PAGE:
By Philip Pullella and Ahmed Eljechtimi
RABAT (Reuters) - Pope Francis said on Saturday the plight of migrants was "a wound that cries out to heaven" and could never be healed by physical barriers.
Francis, starting a two-day visit to Morocco, also backed Moroccan King Mohammed VI's efforts to spread a form of Islam that promotes inter-religious dialogue and rejects violence in God's name.
In recent months, migration has again risen to the fore of national political debates in a number of North African and European countries and the United States.
U.S. President Donald Trump has promised to fulfill his campaign pledge to build a wall along the border with Mexico and on Friday threatened to close the border next week if Mexico did not stop immigrants reaching the United States.
"The issue of migration will never be resolved by raising barriers, fomenting fear of others or denying assistance to those who legitimately aspire to a better life for themselves and their families," Francis said at the welcoming ceremony.
"We know too that the consolidation of true peace comes through the pursuit of social justice, which is indispensable for correcting the economic imbalances and political unrest that have always had a major role in generating conflicts and threatening the whole of humanity," he said.
Morocco has become a key departure point for African migrants trying to reach Europe after crackdowns that closed or limited routes elsewhere. Italy's anti-immigrant interior minister has closed ports to rescue ships run by charity groups.
Francis, who has made defense of migrants and refugees a key part of his preaching, said he was concerned about their "frequently grim fate" and receiving countries must acknowledge that migrants were forced to leave their homes because of poverty and political upheaval.
From the airport to the city center, Francis, 82, was driven in a white popemobile on a drizzly day as the 55-year-old king rode beside him standing up in a separate vehicle, a vintage black 1969 open-top Mercedes 600 Pullman.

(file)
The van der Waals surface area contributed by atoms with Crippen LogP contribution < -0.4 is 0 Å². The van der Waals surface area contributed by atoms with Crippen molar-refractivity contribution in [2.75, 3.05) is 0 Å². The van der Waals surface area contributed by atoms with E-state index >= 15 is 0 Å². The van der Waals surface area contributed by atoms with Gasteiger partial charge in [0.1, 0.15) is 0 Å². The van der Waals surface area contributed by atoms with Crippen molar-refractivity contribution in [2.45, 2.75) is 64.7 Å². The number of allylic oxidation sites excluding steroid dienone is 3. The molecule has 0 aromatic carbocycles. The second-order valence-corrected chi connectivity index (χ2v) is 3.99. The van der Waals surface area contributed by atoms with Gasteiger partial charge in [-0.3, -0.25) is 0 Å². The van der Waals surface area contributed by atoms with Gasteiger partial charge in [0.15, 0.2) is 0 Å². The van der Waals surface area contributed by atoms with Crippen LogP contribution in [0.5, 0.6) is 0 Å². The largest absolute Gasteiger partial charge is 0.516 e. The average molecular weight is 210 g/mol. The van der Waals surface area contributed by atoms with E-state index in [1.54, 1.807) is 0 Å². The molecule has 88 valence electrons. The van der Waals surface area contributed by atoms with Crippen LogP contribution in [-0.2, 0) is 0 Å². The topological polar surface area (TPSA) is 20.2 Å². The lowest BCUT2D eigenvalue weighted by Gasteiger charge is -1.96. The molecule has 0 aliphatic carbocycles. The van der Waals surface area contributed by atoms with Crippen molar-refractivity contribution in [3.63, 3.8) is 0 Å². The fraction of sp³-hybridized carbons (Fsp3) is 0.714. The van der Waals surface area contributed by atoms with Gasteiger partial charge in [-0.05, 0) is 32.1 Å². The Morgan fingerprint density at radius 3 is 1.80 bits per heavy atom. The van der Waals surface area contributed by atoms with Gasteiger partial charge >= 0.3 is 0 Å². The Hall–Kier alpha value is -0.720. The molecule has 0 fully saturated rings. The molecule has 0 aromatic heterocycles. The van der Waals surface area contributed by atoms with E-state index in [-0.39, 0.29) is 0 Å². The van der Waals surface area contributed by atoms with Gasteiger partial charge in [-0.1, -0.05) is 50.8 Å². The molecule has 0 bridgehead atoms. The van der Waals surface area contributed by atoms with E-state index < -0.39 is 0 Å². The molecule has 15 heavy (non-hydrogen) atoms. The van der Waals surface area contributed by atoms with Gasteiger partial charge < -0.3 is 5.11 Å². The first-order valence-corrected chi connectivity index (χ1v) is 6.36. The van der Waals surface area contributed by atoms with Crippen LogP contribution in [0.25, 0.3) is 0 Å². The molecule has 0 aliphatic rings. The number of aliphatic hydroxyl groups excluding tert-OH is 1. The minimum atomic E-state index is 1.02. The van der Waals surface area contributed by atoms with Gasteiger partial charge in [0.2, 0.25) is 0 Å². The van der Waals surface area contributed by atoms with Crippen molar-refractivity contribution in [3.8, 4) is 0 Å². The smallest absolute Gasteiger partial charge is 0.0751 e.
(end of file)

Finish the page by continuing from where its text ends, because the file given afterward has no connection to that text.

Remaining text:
In the afternoon, the pope spoke again of migration during a visit to a Church-run shelter. He called migration "a great and deep wound that continues to afflict our world at the beginning of this 21st century. A wound that cries out to heaven."
He said migrants and refugees had rights and dignity "independent of their legal status" and that host communities should reject "all forms of discrimination and xenophobia".
Francis and the king visited an institute the monarch founded to train imams and male and female preachers of Islam.
Morocco, which is almost entirely Muslim, has promoted itself as an oasis of religious tolerance in a region torn by militancy. It has offered training to Muslim preachers from Africa and Europe on what it describes as moderate Islam.
Francis, making the first papal visit to Morocco in 34 years, praised the monarch for providing "sound training to combat all forms of extremism, which so often lead to violence and terrorism, and which, in any event, constitute an offense against religion and against God himself".
(Reporting By Philip Pullella; Editing by Edmund Blair and Marie-Louise Gumuchian)